Milch Trial

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The prosecution team in the Milch trial. Front right is Telford Taylor (Chief Counsel). Across the table from him is Clark Denney (Chief Trial Counsel). Immediately to Taylor's right is Henry T. King (Assistant Counsel).

The Milch Trial (or officially, The United States of America vs. Erhard Milch) was the second of the twelve trials for war crimes the U.S. authorities held in their occupation zone in Germany in Nuremberg after the end of World War II. These twelve trials were all held before U.S. military courts, not before the International Military Tribunal, but took place in the same rooms at the Palace of Justice. The twelve U.S. trials are collectively known as the "Subsequent Nuremberg Trials" or, more formally, as the "Trials of War Criminals before the Nuremberg Military Tribunals" (NMT).

In the Milch trial, former Generalfeldmarschall of the Luftwaffe Erhard Milch was accused of having committed war crimes and crimes against humanity. The indictment was presented on November 14, 1946.[1] The charges against Milch were summarized by Michael A. Musmanno (one of the tribunal judges) as follows:[2]

  1. Erhard Milch is charged with having knowingly committed war crimes as principal and accessory in enterprises involving slave labor and having also willingly and knowingly participated in enterprises involving the use of prisoners of war in war operations contrary to international convention and the laws and customs of war.
  2. The defendant is accused of having knowingly and willfully participated in enterprises involving fatal medical experiments upon subjects without their consent.
  3. In the third count the defendant is charged with responsibility for slave labor and fatal medical experiments, in the same manner as indicated in the first two counts, except that here the alleged victims are declared to be German nationals and nationals of other countries.

The judges in his case, heard before Military Tribunal II, were Robert M. Toms (presiding judge) from Detroit, Michigan, Fitzroy Donald Phillips from North Carolina, Michael A. Musmanno from Pittsburgh, Pennsylvania, and John J. Speight from Alabama (as an alternate judge). The Chief of Counsel for the Prosecution was Telford Taylor, and the Chief Trial Counsel was Clark Denney. The assistant counsel for the prosecution included James S. Conway, Dorothy M. Hunt, Henry T. King, Jr., Raymond J. McMahon, Jr., and Maurice C. Myers. The defense counsels were Friedrich Bergold and Werner Milch (the brother of the defendant).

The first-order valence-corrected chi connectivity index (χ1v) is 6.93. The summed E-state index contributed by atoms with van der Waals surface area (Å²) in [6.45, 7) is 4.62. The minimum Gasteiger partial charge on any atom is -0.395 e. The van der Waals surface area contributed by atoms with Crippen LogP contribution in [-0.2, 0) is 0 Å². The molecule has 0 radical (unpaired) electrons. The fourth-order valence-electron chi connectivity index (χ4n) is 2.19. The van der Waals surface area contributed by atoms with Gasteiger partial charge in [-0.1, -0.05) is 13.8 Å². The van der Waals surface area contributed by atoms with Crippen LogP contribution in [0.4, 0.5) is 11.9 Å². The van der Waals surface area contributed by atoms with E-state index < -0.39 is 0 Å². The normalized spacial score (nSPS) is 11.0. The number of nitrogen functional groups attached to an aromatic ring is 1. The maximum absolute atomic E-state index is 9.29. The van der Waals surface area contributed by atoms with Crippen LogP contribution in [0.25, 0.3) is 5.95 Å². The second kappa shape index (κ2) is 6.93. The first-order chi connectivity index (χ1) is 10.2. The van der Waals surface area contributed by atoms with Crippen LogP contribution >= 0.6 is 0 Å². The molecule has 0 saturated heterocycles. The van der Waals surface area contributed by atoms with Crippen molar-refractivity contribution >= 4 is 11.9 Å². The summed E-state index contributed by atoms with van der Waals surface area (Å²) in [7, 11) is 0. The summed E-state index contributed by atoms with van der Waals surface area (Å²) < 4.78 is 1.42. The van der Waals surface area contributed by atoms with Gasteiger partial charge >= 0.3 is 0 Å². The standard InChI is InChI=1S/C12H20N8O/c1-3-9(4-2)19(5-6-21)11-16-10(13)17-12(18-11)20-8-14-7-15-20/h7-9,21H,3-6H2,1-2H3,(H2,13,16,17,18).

Milch pleaded "not guilty" on all charges on December 20, 1946. The trial lasted from January 2, 1947 until April 17, 1947. The tribunal found Milch guilty on counts 1 and 3, but acquitted him on count 2 of the indictment. On April 17, 1947, Milch was sentenced to life imprisonment at Rebdorf Prison, near Munich. The sentence was commuted by John J. McCloy, High Commissioner of Germany, to 15 years of imprisonment in 1951. Milch was paroled in June 1954.[3][4]

During his incarceration, Milch filed an application for leave to file a petition for a writ of habeas corpus before the United States Supreme Court. The Court denied leave on jurisdictional grounds by a vote of 4-4, with four justices (JJ. Black, Douglas, Murphy, and Rutledge) voting for a full hearing on the issue of jurisdiction, and Justice Jackson, who was the lead prosecutor during the Nuremberg war crimes, recusing himself.[5]


  1. ^ NMT Vol. II, p. 360.
  2. ^ Musmanno, Michael A. (1947). "Concurring Opinion by Judge Michael A. Musmanno"
  3. ^ "Milch Case Overview" Archived 2010-07-09 at the Wayback Machine, webpage of the Harvard Law School Library Nuremberg Trials Project Archived 2016-02-08 at the Wayback Machine. Retrieved October 16, 2007.
  4. ^ King, Henry T. (1995). "The Nuremberg Context From The Eyes Of A Participant," Archived 2008-08-20 at the Wayback Machine public remarks 17 November 1995 during "Nuremberg and the Rule of Law: A Fifty-Year Verdict," a conference held at The Judge Advocate General's School, United States Army, Charlottesville, Virginia, November 17–18, 1995. Remarks archived on a webpage of the Robert H. Jackson Center Archived 2019-01-09 at the Wayback Machine, retrieved October 13, 2007.
  5. ^ Milch v. United States, 332 U.S. 789 (1947).

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